Pattern Making Templates for Skirts and Dresses
This vintage silhouette makes a beautiful summer dress in a bright cotton or shirting with a contrasting bodice trim. Wear it with a petticoat for full fifties flare. In a luxury fabric, this also makes a great prom dress. The versatile shape works in a number of lengths, and you could mix and match with one of the other
skirt designs—the Pencil or Godet styles would look really elegant.
KEEPING IT UP
>>Strapless dresses need boning to stay up. Cut the lining the same as the bodice and sew polyester boning down all the seams except the CB, where the zipper will have a similar effect. Remember to add plastic caps to each end of the bones so they don’t dig into you!
>>For a couture touch, your dress will stay up much better with an internal belt made from a 1in. (2.5cm) grosgrain ribbon sewn in at the waist (like a waist strap on a backpack). Catch the ribbon by hand at each of the seams and fasten separately at the back with a hook, making it a little tighter than the zipper.
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Creating the pattern
Starting with Darted Dress sloper, bodice only:
Working on the front and back at the same time:
1. On the front bodice, close and overlap the shoulder dart by .in. (2cm), and open the waist dart. This will keep the dress closefitting above the bust.
2. Now bring the back and front bodice side seams together.
3. Trace off your bodice trim:
▶ Measure from the neck to the center of the cleavage where you would like the center point of the dress to sit. Mark on your pattern point (a).
▶ Measure from the top of the shoulder along the line of your bra strap where you would like the top of the dress to sit. Mark on your pattern (b).
▶ With a French curve, the edge of a plate, or a steady hand, draw a curve from a to b.
▶ Measure .in. (13mm) down under the armhole (c). Continue the line from point b, under the armhole and across the back to the CB, skimming the top of the back waist dart (abcd).
▶ Draw a parallel line 2in. (5cm) below the top of the bodice (ef), following the curve you have just drawn. End the line .in. (6mm) from the CF and complete the shape with a small diagonal line (fa). Trace off as one piece.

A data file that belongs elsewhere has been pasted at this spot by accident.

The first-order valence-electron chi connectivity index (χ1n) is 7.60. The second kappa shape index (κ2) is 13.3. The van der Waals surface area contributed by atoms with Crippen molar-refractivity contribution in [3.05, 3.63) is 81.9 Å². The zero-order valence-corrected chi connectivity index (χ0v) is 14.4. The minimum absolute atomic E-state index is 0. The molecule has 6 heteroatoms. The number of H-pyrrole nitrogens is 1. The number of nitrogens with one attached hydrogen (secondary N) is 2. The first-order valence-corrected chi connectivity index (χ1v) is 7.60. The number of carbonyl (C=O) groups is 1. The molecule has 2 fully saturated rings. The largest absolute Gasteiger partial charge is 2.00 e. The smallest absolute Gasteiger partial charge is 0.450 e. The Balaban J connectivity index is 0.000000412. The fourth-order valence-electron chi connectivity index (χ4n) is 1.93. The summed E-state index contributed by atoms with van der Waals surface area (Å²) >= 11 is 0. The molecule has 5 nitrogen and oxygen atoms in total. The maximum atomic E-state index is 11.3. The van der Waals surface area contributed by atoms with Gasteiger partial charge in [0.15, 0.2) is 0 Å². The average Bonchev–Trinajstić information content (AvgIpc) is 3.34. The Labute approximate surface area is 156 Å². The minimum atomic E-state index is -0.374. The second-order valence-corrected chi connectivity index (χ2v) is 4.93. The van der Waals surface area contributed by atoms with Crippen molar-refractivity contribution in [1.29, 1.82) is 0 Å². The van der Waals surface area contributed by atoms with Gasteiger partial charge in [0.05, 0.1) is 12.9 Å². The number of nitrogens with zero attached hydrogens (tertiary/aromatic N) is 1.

4. Cut and separate the bodice into four panels along the waist darts. The top line of the panels should be the same as the top of the bodice trim (abcd).
5. On the back panels, trim down the waist darts by .in. (6mm) at the top on both sides of the
dart. This will help the dress fit closely and stay up.
6. On the front panels, curve the lines of the panel seam (ghi, jkl) into a princess seam: On
the front bodice center panel, trim down the top of the bust dart by .–.in. (6–13mm) and curve out liked an opening parenthesis “(“ (gh). Curve the waist dart section in like a closing parenthesis “)” (hi). On the front bodice side panel, do the same but invert the curves: The bust dart section of the seam (jk) should curve out like a closing parenthesis and the waist dart section (kl) should curve in
like an opening parenthesis. Measure along the curves to check they are the same length and will fit together. This all helps to give a good shape to the bodice.
Full Circle Skirt
Make sure the waist measurements of the bodice and skirt match.
This classic fifties silhouette will look great made up in a cotton print for summer. Alternatively, try making it with several layers of chiffon for a decadent evening skirt. If you cut one layer of lining fabric and several layers of net, this makes a great
petticoat to go under your prom dress, too.
Creating the pattern
Starting with the front skirt section of the Darted Dress sloper, front only:
To create a quarter-skirt pattern
1. Decide on the length of your skirt.
2. Draw a line from the bottom of the waist dart to the hem and separate into two pieces.
3. Close the waist dart. Note: If you stop at this step, you will have a skirt with a nicely balanced flare.
4. Continue to pivot the side panel from the dart point (c) until it reaches 90 degrees from the
5. Square off the side seam dart (which will now be a horizontal line) so you have a 90-degree
angle at the waistline.
6. Turn this angle into a curve (ac+bc). Measure to check that it equals a quarter of your waist
7. Curve off the hem between the two pieces.
8. Hang from a skirt hanger or dress stand for a couple of days to allow the bias sections of
the fabric to drop before you hem. You will be surprised how much it drops! To even out the
hem, either enlist a volunteer to measure up from the floor with a long ruler and mark with
pins, or lay the original pattern on top of your fabric and trim.
This pattern creates a quarter of a circle skirt. How you cut it out will depend on the length of your skirt and the width of your fabric. For a knee-length skirt in wide fabric, you may be able to cut it out as a complete circle and add to an elastic waistband (you may need to lower the waist slightly). Otherwise, cut as two halves or
four quarters and put a closure into one of the seams.